It is with a lot of pleasure that I am able to announce the launch of a new cluster of CLIPS.
Representations of Linear Growing Patterns is based on research conducted by Ruth Beatty at the Institute for Child Studies in Toronto. Although it does not flesh out the experiences that students would have in Grades 4-6 with concrete materials, it certainly alludes to them. Students take pictorial representations, based on coloured tiles, of a pattern and develop graphical representations and algebraic rules. They then explore the role of the constant and multiplier in the pattern rules. One Near North teacher blogged about the change it made in her understanding and about her experience trying it in her classroom.
Among the material created for the cluster are a graphing tool and an open-ended tool to explore the relationships between the representations, including stories and the algebraic equation. The graphing tool is described carefully in Clip 2, Activity 4: Practice Graphing. The Rainbow DSB is conducting a "book study" of this cluster. I hope that soon we can feature some innovative ways to use the Exploring Representations tool resulting from their work. I am hoping to engage the Web 2.0 math teacher community to address the question "What can we do with this?".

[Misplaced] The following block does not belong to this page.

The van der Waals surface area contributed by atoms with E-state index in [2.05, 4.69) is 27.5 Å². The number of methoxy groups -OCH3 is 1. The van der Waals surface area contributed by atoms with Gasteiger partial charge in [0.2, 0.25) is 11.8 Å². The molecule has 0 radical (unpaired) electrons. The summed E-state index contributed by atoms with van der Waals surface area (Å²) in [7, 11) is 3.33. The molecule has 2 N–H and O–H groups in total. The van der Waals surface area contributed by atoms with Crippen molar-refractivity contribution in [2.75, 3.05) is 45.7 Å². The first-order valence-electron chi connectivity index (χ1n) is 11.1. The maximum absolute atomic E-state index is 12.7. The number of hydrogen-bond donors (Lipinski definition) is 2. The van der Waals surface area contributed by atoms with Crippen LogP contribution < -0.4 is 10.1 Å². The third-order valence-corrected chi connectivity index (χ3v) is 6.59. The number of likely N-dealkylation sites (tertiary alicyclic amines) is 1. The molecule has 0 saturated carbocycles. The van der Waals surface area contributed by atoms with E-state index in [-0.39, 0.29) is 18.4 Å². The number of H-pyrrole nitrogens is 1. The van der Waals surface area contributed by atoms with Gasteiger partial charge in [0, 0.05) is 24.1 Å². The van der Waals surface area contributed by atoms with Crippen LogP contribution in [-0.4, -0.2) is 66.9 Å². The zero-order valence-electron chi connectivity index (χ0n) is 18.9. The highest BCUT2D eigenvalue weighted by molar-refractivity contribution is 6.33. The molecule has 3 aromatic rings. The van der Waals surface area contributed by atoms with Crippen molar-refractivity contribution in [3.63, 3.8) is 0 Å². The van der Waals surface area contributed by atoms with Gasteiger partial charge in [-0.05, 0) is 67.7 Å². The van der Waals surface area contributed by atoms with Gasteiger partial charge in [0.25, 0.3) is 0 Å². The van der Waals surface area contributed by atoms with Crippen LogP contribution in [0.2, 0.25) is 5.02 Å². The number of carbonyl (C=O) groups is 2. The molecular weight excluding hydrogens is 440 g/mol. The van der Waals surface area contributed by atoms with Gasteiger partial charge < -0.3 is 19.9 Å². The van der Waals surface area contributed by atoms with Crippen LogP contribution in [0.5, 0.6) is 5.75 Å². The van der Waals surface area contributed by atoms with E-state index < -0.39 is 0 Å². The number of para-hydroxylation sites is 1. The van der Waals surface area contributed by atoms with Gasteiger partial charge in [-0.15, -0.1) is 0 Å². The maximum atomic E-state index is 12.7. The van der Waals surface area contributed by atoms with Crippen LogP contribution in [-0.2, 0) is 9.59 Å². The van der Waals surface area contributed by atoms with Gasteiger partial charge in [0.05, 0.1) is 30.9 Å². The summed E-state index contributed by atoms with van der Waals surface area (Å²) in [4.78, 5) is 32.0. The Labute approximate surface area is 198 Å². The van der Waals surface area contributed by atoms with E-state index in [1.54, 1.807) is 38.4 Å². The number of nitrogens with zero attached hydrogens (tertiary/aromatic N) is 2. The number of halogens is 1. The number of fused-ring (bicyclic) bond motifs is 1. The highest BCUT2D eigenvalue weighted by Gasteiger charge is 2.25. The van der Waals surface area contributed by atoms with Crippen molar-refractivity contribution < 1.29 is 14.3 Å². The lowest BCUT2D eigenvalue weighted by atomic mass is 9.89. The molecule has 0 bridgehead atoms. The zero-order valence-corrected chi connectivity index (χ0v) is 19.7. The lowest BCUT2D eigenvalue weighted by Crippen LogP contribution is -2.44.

The cluster movie is quite different from the "Who Cares?" movies developed for Fractions and Periodic Functions. The overview movie, which should be viewed after working through the development, summarizes the cluster nicely.
There are several improvements to the CLIPS "wrapper", including the ability to set a volume level or mute that is respected throughout navigation and a new scene selector. The major videos can be viewed fullscreen without downloading a huge source file. Trish Steele narrates a new 12-minute introduction to the wrapper that is well worth the time.
Since the activities are primarily flash animations (SWF) with embedded narration, the files are relatively big. The design of CLIPS does not depend on any server technology. Teachers or students who wish to use the activities, but don't want to depend on an internet connection, can download the entire thing and point to the index.html file at the root, for local use.
We thought it would be done earlier and there are still some rough edges (please use the Feedback link at the top right to record anything that you notice) but we are very happy to now have the work officially in circulation.